By D T,
Common Sense Media Reviewer
Common Sense Media Reviewers
Brief science sim lets kids play with a planet's properties.
A Lot or a Little?
What you will—and won't—find in this game.
Kids will learn about some of the basic variables that alter planets' properties. They'll find out what makes a planet hot or cold, what orbital factors -- including tilt and rotation -- influence the length of a day or year and more. Even more important, as kids play with these variables, they'll learn the connections among them. Does making shorter days make the planet hotter? What happens to the temperature when the planet's orbit moves away from the sun? This interactive celestial model encourages kids to experiment and find out the delicate balance of solar systems.
The story driving the game involves a goofy looking alien who makes silly requests for help. For instance, he starts the game asking the player to shorten the year so the alien's annual chocolate festival will happen sooner. The narrative isn't deep. But does frame all of the science with the notion of helping out an extraterrestrial race.
Positive Role Models
The only characters in the game are the planet's alien inhabitants who ask the player for help. They're not fully developed characters.
Ease of Play
Players are carefully walked through each stage of play, but, by design, even the most basic levels require trial and error experimentation. As long as the player takes the time to read the specific requirements of each level, gameplay should flow well.
Parents Need to Know
Parents need to know that Planet Mechanic is a brief educational game designed with middle and high school aged kids in mind. It's meant to show kids how planets get to be the way they are. Kids get requests from a planet's alien inhabitants, and must toy with a variety of scientific variables to get the planet just the way the aliens like it.
Where to Play
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What’s It About?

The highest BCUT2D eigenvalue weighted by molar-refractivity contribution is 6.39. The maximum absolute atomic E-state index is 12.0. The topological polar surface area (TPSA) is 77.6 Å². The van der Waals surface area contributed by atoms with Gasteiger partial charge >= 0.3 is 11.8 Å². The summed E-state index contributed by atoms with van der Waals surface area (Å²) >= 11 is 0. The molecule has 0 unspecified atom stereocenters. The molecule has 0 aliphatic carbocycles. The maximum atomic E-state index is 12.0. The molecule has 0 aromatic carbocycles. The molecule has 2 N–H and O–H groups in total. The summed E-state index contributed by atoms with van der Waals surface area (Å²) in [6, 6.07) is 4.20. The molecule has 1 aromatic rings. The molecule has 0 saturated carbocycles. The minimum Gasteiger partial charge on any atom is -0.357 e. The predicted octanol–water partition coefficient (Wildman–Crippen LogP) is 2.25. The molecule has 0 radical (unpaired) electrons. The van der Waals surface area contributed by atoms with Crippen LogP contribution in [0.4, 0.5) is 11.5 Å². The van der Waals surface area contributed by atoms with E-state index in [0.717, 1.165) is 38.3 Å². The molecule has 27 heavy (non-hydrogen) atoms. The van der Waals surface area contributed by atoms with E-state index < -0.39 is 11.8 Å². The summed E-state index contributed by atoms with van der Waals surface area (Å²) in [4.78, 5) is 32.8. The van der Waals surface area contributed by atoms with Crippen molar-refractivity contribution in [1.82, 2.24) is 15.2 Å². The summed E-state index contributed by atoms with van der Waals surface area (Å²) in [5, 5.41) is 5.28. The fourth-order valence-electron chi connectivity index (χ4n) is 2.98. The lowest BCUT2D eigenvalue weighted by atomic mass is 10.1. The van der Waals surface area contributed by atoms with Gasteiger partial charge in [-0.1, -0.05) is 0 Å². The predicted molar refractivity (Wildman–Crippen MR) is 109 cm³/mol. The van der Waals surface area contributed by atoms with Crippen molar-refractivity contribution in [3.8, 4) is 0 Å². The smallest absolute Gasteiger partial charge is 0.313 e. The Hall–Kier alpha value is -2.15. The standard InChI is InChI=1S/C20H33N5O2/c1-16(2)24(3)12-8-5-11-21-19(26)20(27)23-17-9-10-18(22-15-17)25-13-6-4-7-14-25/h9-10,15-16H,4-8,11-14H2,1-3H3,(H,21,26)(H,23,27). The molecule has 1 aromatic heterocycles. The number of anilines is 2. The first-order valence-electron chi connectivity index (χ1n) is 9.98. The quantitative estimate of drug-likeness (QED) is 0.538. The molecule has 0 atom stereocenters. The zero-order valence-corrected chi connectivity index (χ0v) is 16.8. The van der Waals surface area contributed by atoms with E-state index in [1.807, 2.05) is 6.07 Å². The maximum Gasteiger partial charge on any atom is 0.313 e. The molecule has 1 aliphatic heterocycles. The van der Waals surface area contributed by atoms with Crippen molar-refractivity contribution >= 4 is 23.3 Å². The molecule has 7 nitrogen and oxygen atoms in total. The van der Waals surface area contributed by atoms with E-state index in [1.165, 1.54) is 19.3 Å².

A one-eyed space alien asks the player to help him set up the perfect planet to call home. By toying with a console of different planetary variables -- the distance the planet orbits the sun or the presence of a moon -- adjust the planet's properties. Depending on what the alien requests, the player must experiment until temperature, atmosphere, length of day, etc. are just right.
Is It Any Good?
PLANET MECHANIC does a great job of weaving play with learning, by having kids engage conceptually and experientially with planetary science and physics. Fiddling with orbits and atmosphere helps bring the delicate interplay of variables that make up a planet to life. It's a nice, palatable introduction to key and complex concepts. This also means, however, that it has limited depth and challenge. After about 20-30 minutes of play, kids will feel like they've pretty much exhausted the game. The result is something that feels less like a fully fleshed out game and more an interactive exercise albeit a great one.
Talk to Your Kids About ...
How do small changes result in big differences in the game? Can you think of other examples where a small change to one thing leads to a major difference in something larger?
Would adding more planets to the Planet Mechanic solar system change the alien's planet? How so?
Read up on the Earth. What variables would you like this game to include to add even more variety to the play?
- Platforms: Linux, Mac, Windows
- Subjects: Science: astronomy, gravity
- Skills: Thinking & Reasoning: applying information, decision-making, hypothesis-testing
- Pricing structure: Paid
- Available online?: Not available online
- Publisher: Filament Games
- Release date: September 26, 2013
- Genre: Educational
- Topics: Science and Nature, Space and Aliens
- ESRB rating: NR
- Last updated: November 5, 2015
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